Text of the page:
Life Tracker

Watch the trailer

The second event that caused me to ponder the whole future knowledge question happened this past weekend. I attended another world premier (gosh my life sure sounds so much more glamorous than it feels on a daily basis). This time it was an Indy movie called Life Tracker. The movie is a pseudo-documentary about, what else, a documentary filmmaker who discovers a company which can analyze your DNA and provide you with, well, your future. Among other things, they can tell you how many kids you will have and with whom, what your health issues will be (including broken bones) and your date of death. Questions arise such as; if it’s in your DNA and you therefore, cannot change it, why know? Would people lose their initiative (sort of like smoking pot) and just let it all happen? Without giving away any surprises (you should see the movie), in the end, it’s up to you to decide if the characters seeing their future was a good thing or a bad thing.

During the Question and Answer time with the writer/director, producer and lead actors I raised the question, “If you could know your future, would you?” Surprisingly, at least to me, all said yes. The lead actor (Barry Finnegan) did hesitate for a moment and say, well, he might not be the first to ask for the information but, if everyone else were doing it, he would probably end up doing it also (that’s how I got sucked into twitter).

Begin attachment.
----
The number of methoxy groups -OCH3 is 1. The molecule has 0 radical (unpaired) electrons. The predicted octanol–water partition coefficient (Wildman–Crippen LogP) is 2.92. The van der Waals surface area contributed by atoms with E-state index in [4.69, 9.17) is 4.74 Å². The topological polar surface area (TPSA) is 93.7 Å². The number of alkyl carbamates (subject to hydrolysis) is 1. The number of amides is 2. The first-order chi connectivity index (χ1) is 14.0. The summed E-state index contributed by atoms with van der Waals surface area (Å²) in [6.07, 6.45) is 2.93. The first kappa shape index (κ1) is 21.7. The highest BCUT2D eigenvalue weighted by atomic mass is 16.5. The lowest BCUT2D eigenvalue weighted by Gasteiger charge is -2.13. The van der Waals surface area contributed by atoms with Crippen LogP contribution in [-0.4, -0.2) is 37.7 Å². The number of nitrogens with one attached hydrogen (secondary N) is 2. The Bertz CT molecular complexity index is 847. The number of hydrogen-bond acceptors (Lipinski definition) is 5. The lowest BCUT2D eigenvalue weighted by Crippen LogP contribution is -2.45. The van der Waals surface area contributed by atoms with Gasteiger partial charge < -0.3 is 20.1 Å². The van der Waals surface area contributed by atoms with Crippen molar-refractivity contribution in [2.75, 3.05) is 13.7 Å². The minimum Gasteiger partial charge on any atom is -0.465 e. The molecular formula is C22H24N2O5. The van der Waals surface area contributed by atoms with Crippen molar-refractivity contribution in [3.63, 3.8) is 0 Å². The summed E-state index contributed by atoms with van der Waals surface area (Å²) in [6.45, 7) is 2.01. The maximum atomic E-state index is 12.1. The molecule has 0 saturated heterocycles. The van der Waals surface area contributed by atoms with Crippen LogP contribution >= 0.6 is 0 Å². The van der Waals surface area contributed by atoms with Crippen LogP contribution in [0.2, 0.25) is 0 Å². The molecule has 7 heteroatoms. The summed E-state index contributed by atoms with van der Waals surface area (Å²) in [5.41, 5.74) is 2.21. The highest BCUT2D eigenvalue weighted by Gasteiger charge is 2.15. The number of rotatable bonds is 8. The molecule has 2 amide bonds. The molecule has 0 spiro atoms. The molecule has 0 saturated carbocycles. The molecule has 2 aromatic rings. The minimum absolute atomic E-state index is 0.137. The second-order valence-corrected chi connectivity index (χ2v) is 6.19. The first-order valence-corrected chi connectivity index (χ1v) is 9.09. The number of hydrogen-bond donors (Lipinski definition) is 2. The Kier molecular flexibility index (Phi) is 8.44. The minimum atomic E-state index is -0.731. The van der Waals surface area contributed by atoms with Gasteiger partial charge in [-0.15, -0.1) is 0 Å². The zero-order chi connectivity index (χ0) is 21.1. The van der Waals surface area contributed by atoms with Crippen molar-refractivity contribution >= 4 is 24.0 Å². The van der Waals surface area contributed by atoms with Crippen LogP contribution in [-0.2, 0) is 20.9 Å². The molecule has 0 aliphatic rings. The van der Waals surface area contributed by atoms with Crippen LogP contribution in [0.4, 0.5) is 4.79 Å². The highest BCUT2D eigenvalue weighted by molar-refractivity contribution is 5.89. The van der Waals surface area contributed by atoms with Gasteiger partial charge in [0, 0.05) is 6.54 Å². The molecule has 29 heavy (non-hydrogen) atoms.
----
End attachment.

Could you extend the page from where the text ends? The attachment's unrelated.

As for me, I like the idea of going skydiving because I know I’m not going to die that way. Oh wait, I’ve already done that a couple of times. Didn’t die. Or perhaps rafting those Deliverance rapids knowing I will neither drown nor run into a sadistic group of perverts who insist I squeal like a pig. Yup, rafted many times and never even met one creepy, banjo-playing kid. Or maybe I would step outside onto the wing of a biplane and live my dream of wing-walking. Something I haven’t done but began to consider while sitting on a long flight from Turkey with my friend the 5 year-old kicking my seat the entire way (yes, wing-walking is on my bucket list so, if you know anyone who can help me, you know where to find me).

So, with this sudden immersion into the world of soothsaying, if the possibility of knowing how I will die becomes a reality would I want to know? I still can’t make a decision on that to save my life. Uh, well, hhmmmm. . .not sure how that would work.

How about you? If you could know your future, or at least, when/how you would die, would you want to know? Please comment below and we can discuss.